Addressing one of the most pressing issues of the Lebanese Civil War (1975-1990) that is still unresolved almost thirty years later, this book adopts a political, sociological and anthropological approach to look at periods of transition from conflict to peace in Lebanon.
Inducing a set of questions about the social and political system, the post-conflict state has been pushing for a politics of amnesty and amnesia. The case study delves into the notion of transition from conflict to peace by looking in the case of the estimated 17000 people who disappeared during the Civil War. Using the concept of liminality to understand the evolution of the issue over the years, the book follows the trajectory of the relatives of the missing, who have formed a communitas – a group sharing strong feelings of comradeship and brother/sisterhood by virtue of finding themselves in the same situation.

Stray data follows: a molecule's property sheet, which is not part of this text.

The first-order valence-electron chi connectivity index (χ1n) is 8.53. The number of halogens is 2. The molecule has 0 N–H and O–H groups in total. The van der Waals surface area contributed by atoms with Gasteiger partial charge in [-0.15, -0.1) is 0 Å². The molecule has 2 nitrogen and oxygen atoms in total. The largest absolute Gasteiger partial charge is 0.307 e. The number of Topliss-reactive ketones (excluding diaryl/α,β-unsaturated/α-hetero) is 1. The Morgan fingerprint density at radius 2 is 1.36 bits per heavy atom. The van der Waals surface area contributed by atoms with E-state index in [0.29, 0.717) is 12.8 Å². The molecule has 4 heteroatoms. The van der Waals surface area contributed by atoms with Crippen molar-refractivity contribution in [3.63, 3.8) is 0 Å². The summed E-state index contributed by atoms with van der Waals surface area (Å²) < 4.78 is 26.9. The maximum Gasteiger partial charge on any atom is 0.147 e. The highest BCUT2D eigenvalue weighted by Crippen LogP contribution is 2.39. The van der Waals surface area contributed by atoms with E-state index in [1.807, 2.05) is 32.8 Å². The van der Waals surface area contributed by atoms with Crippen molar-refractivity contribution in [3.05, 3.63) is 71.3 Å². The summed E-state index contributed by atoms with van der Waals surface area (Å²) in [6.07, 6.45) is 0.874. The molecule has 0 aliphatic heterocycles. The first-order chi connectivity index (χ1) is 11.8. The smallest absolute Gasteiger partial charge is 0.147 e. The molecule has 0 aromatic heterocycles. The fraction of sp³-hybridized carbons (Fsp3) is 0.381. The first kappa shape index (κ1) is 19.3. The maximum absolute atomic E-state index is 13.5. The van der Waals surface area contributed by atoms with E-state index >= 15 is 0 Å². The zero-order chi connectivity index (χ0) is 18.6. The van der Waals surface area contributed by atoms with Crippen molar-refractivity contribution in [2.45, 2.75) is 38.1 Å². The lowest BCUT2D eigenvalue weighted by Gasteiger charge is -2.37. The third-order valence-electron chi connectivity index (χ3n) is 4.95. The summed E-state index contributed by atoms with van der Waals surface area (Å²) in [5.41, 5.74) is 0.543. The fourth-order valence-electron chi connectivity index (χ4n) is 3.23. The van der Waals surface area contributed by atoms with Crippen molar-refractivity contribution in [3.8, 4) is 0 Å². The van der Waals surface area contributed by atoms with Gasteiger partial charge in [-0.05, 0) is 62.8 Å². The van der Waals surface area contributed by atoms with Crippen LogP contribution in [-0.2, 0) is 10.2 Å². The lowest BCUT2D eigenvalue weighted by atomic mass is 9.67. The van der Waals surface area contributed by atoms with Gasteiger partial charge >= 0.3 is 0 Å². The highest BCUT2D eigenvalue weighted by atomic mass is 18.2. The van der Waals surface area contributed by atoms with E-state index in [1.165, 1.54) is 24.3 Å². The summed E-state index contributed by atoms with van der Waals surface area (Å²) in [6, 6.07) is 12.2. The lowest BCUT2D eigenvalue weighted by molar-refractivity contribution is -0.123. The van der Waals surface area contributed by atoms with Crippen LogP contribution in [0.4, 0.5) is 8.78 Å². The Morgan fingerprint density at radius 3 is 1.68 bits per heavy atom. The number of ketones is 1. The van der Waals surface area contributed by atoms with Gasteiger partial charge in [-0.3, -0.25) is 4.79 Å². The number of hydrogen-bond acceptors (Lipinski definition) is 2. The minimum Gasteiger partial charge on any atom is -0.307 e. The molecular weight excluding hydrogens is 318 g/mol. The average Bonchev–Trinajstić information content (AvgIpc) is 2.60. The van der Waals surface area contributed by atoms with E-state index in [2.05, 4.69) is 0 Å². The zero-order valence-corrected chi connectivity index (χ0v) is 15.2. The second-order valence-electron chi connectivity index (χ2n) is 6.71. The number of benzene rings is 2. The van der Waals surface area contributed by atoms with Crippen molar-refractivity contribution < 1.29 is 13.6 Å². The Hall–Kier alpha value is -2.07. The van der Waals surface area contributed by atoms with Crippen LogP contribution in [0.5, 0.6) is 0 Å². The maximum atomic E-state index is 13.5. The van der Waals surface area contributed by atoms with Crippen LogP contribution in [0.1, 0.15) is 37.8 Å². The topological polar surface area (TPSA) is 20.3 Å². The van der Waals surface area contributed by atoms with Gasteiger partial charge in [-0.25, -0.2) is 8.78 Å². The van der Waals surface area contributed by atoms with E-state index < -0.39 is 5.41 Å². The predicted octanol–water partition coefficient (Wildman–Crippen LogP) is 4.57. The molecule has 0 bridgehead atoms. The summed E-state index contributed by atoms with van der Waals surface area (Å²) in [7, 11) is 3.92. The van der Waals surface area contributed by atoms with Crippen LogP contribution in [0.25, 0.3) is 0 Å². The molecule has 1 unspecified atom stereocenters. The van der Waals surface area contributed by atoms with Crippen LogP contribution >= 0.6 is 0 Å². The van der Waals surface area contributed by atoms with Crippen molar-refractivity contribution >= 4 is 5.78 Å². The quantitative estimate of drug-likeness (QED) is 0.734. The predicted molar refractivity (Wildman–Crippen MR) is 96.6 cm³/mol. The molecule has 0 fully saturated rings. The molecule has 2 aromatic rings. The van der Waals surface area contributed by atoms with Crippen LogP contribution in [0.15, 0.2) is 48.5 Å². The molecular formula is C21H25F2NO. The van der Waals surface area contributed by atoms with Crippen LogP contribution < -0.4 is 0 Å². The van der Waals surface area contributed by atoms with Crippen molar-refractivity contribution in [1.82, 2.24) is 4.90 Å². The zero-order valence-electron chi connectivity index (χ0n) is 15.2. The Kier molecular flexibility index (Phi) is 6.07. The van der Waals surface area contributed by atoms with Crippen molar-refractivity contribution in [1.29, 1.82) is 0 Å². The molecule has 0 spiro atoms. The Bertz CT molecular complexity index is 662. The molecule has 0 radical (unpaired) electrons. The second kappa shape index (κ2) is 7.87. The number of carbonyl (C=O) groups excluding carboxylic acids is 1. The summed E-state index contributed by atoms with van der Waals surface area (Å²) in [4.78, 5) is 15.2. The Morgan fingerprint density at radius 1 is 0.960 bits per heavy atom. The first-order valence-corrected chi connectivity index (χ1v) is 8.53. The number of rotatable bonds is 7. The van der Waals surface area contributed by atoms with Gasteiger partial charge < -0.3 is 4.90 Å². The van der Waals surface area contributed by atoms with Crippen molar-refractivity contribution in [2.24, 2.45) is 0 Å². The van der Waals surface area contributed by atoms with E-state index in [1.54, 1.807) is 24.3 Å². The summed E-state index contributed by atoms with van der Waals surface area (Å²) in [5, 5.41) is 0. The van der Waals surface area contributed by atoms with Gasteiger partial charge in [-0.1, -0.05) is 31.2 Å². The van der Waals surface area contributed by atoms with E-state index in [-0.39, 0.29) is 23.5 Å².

Offering a novel way of looking at transitions, the book is a significant contribution to Peace studies, and it will be an interest of students and academics working in Human Rights, Political Science and the Middle East disciplines.
1. Taif: between a peace agreement and a political project
2. Relatives of the disappeared, a communitas in liminality
3. The relationship between the state/regime and the communitas
4. The local external environment and the communitas
5. The communitas and the global discourse of human rights and transitional justice
6. The slide from global to local: mechanisms of liminality and unintended outcomes
Conclusion - Looking beyond the transitory state: Lebanon three decades into the post-conflict
This new series seeks to examine the various developments and changes in contemporary Middle East society. From a variety of disciplinary approaches it includes books on issues such as globalization, the impact of economic, religious and political change on people’s lives, the family and gender relations in the region.